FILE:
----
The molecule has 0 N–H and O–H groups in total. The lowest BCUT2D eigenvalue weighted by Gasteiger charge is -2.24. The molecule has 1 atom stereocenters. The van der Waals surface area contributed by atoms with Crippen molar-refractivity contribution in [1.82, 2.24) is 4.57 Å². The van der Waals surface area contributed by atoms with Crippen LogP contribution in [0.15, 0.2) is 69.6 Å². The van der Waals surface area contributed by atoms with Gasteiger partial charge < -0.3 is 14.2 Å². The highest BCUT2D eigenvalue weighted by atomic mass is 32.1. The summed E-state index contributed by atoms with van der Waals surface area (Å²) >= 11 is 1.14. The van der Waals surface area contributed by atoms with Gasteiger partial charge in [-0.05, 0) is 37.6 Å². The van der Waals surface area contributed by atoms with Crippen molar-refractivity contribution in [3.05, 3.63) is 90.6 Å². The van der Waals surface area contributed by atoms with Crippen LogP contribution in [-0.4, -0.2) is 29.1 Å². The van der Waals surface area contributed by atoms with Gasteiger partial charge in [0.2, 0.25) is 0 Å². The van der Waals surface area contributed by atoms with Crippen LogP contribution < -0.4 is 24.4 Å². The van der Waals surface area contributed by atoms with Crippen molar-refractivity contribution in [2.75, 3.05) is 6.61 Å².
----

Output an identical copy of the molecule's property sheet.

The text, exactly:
The molecule has 0 N–H and O–H groups in total. The lowest BCUT2D eigenvalue weighted by Gasteiger charge is -2.24. The molecule has 1 atom stereocenters. The van der Waals surface area contributed by atoms with Crippen molar-refractivity contribution in [1.82, 2.24) is 4.57 Å². The van der Waals surface area contributed by atoms with Crippen LogP contribution in [0.15, 0.2) is 69.6 Å². The van der Waals surface area contributed by atoms with Gasteiger partial charge < -0.3 is 14.2 Å². The highest BCUT2D eigenvalue weighted by atomic mass is 32.1. The summed E-state index contributed by atoms with van der Waals surface area (Å²) >= 11 is 1.14. The van der Waals surface area contributed by atoms with Gasteiger partial charge in [-0.05, 0) is 37.6 Å². The van der Waals surface area contributed by atoms with Crippen molar-refractivity contribution in [3.05, 3.63) is 90.6 Å². The van der Waals surface area contributed by atoms with Crippen LogP contribution in [-0.4, -0.2) is 29.1 Å². The van der Waals surface area contributed by atoms with Gasteiger partial charge in [0.2, 0.25) is 0 Å². The van der Waals surface area contributed by atoms with Crippen LogP contribution < -0.4 is 24.4 Å². The van der Waals surface area contributed by atoms with Crippen molar-refractivity contribution in [2.75, 3.05) is 6.61 Å².